A blog post from Mesothelioma Awareness Day advocates on account of Mesothelioma Awareness Day on September 26.
Among the five social determinants of health, the U.S. Department of Health and Human Services lists Neighborhood and Built Environment as having “a major impact on [people’s] health and well-being.” The objectives of this determinant consist of measures to either increase public policy changes or reduce exposures to harmful substances, deaths, and the statistics shaped by low-quality living. The quality of a person’s life, ability to function, and risk factors depend on the conditions of the individual’s environments by which they are surrounded.
Evidence supports a relationship between housing and health. Unstable housing contributes to mental health disorders, higher morbidities, and “worsened outcomes, including depression, anxiety, increased alcohol use, psychological distress, and suicide.” Conversely, housing that has a number of deleterious environmental factors forces residents to live in substandard conditions.
Inadequate housing has adverse effects on children, families, and individuals, with long-term repercussions. Living in these types of places also increases the risk of these hazards, as the exposure rates are prolonged. A major contributor to inadequate living conditions is the presence of asbestos in the home.
Homes built before 1980 are at a higher risk of having been built with asbestos containing materials (ACMs) than those built after 1980. This is dangerous because exposure to asbestos greatly increases the chances of developing a health condition, such as mesothelioma cancer or asbestosis later in life. Oftentimes, people do not know if they are being exposed to the substance, which is why it is of the utmost importance that housing environments are up to code and checked for asbestos before residents move in.
Low-income neighborhoods are commonly located in areas made up of homes built before the 1980s as property owners take advantage of their residents and do not always keep these living environments up to code. In A Shortage of Affordable Homes by the National Low Income Housing Coalition expressed this: “[e]xtremely low-income renters have little, if any, money remaining for other necessities after paying their rent.” Unfortunately, the populations affected by low-income housing are “special needs and senior renters [who] are more likely than other renters to have extremely low incomes.”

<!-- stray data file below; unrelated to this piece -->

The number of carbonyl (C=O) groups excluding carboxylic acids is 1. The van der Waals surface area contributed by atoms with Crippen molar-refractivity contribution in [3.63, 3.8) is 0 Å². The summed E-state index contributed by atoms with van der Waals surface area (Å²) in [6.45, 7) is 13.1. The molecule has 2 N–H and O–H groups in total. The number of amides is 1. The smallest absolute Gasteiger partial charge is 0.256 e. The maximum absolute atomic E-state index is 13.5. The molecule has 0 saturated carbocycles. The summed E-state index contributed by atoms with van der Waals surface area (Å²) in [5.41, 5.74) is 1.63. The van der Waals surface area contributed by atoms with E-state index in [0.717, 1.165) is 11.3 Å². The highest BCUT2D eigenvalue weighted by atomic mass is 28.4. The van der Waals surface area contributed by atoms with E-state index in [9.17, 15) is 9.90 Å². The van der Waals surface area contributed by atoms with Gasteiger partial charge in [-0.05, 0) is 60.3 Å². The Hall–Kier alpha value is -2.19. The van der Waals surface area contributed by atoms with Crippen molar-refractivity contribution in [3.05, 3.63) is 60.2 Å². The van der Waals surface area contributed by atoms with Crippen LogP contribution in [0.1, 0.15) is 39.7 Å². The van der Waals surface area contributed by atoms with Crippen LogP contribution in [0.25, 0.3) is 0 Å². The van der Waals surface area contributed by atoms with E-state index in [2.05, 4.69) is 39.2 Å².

Additionally, many new homebuyers are beginning to purchase these homes as “fixer-uppers” and are unaware of the implications of asbestos exposure. Therefore, it is important to close this gap and ensure that community residents have the knowledge they need surrounding the dangers of asbestos.
In order to educate community members, local health departments can improve asbestos knowledge in their areas by providing local resources. Community outreach ideas to promote the dangers of asbestos include:
- Provide free education resources (classes, newsletters, videos) about asbestos, home renovations, and what to do if asbestos is found in your home
- Implement a local help hotline or chat feature for those exposed to asbestos
- Advocate for stricter policies that identify asbestos as a public health threat and hold landlords responsible for getting their properties inspected
- Hold community events for free asbestos testing kits
This is just the tip of the iceberg of actions local health departments can take to raise awareness surrounding asbestos exposure. It is crucial to encourage community members to learn about the dangers and help provide resources to ensure that they are living in a safe environment with clean air.
Awareness events, such as Mesothelioma Awareness Day or Global Asbestos Awareness Week are key opportunities to take advantage of at the local level and use as a resource for providing information to local residents. Asbestos is no joke, especially in low-income communities, so it is crucial that we do what we can to improve the health, safety, and livelihood of our community members.